“We also believe that we are acting in the best interest of the staff and students,” Osgood said.

In a statement, Dr. Carlee Simon, superintendent of Alachua County Public Schools, said the district has “no plans” to change its mandatory mask mandate following Corcoran’s ultimatum.

Corcoran’s latest funding threat was aimed at the two Florida school districts that are also under investigation for defying DeSantis’ order. Last week, the Florida Board of Education voted unanimously to have Corcoran probe Alachua and Broward Counties for bucking the governor’s executive action that was meant to ban school systems from passing mask requirements for in-person learning this fall.

Both DeSantis’ and Abbott’s bans on school mask mandates appear to be backfiring thus far. Five of Florida’s largest school districts refuse to comply with DeSantis’ ban, which makes up more than a third of the entire state’s student population. Meanwhile, the Texas Supreme Court on Thursday dealt another blow to Abbott’s ban amid a slew of lawsuits and restraining orders by temporarily giving local officials the green light to maintain their mandates.

Watch Cardona’s remarks below:

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Notable Replies

  1. What a concept: government for the people.

  2. Avatar for pshah pshah says:

    The Biden Administration and local school boards are unquestionably doing the right thing in protecting young children under their charge. But it makes me uneasy that the orders of duly elected Governors in a democracy must be ignored or challenged. Of course, the fault here lies entirely with those Governors who have prioritized their political ambitions over their constituents.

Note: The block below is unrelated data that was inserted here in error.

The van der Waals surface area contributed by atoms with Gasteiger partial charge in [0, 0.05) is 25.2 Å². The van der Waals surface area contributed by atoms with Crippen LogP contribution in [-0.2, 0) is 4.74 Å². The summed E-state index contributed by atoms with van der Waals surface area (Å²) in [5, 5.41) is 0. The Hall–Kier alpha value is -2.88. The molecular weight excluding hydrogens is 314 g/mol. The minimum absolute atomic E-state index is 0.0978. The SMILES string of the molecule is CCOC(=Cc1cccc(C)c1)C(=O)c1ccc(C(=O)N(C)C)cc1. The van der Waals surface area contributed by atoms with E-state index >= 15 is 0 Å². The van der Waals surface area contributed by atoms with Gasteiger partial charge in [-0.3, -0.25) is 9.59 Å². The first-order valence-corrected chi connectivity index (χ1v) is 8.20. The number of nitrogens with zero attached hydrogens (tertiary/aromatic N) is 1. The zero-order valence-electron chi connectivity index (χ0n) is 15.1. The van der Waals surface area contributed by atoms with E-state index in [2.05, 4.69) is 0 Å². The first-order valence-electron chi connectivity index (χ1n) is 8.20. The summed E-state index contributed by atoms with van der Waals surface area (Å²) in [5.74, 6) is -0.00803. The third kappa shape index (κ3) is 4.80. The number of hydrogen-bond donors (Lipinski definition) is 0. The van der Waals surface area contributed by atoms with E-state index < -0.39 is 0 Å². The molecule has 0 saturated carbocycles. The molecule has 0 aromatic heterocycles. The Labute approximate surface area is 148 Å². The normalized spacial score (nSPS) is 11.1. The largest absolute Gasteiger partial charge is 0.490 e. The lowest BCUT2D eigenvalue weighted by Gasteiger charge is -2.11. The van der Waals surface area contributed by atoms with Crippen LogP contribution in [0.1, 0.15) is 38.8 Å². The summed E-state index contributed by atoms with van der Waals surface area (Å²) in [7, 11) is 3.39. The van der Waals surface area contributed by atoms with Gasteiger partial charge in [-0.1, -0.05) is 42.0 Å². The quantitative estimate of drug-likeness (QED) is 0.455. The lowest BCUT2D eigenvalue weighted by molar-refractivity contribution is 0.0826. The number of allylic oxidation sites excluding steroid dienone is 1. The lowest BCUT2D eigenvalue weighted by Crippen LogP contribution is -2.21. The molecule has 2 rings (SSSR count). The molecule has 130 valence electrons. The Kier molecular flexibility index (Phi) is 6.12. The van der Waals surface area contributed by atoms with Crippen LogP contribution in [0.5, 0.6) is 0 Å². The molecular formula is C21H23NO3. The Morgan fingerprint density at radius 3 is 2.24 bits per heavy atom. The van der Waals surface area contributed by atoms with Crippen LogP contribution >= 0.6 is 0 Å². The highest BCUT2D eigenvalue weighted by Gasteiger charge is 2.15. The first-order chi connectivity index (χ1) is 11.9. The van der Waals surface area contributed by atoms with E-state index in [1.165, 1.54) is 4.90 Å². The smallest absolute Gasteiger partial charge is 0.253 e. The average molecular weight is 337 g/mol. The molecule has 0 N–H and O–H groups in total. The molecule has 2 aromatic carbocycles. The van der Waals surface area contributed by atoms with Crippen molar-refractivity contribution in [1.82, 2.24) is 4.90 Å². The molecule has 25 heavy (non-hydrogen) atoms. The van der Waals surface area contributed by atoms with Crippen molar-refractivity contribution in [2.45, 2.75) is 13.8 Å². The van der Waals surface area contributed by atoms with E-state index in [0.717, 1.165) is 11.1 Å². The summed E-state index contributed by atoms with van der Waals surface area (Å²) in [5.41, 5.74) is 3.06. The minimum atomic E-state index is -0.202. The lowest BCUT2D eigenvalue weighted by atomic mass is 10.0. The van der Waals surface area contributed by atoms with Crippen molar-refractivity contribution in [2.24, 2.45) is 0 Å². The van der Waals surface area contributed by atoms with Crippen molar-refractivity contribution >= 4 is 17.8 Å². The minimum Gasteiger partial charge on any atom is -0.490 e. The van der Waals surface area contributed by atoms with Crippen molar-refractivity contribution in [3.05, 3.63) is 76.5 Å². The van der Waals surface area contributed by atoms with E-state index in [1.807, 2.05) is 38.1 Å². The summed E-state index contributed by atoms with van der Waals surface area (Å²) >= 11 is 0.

We don’t have to imagine what Betsy DeVos would have done if Trump was still President.

  3. When all is said and done it will be noted that the schools were the center of the Pandemic. Schools closed before the initial shut downs in March of 2020 and that was the inflection point of the economic downturn as parents left the workforce. Abbott and DeSantis should be pro masking because it is their one hope to keep the schools open and thus keep their economys healthy.
    But they’re making a poor decision because…freedumbs.

  4. Avatar for tao tao says:

    Right on. And let me add the effects of the pandemic are going to be messing with our economy for a while longer.

  5. At some point, people are going to have to recognize that Republicans don’t give a shit about them- whether it’s public health, education, jobs or anything else. They spout local control when Dems are in office, and change when they are in control- that’s what it really is, wanting control.

    People need to remember the lengths Republican Governors were willing to go to make sure that schools didn’t require masks for kids in the middle of a pandemic that has become more deadly to younger people. They also need to remember who was willing to step in to support their local school decisions.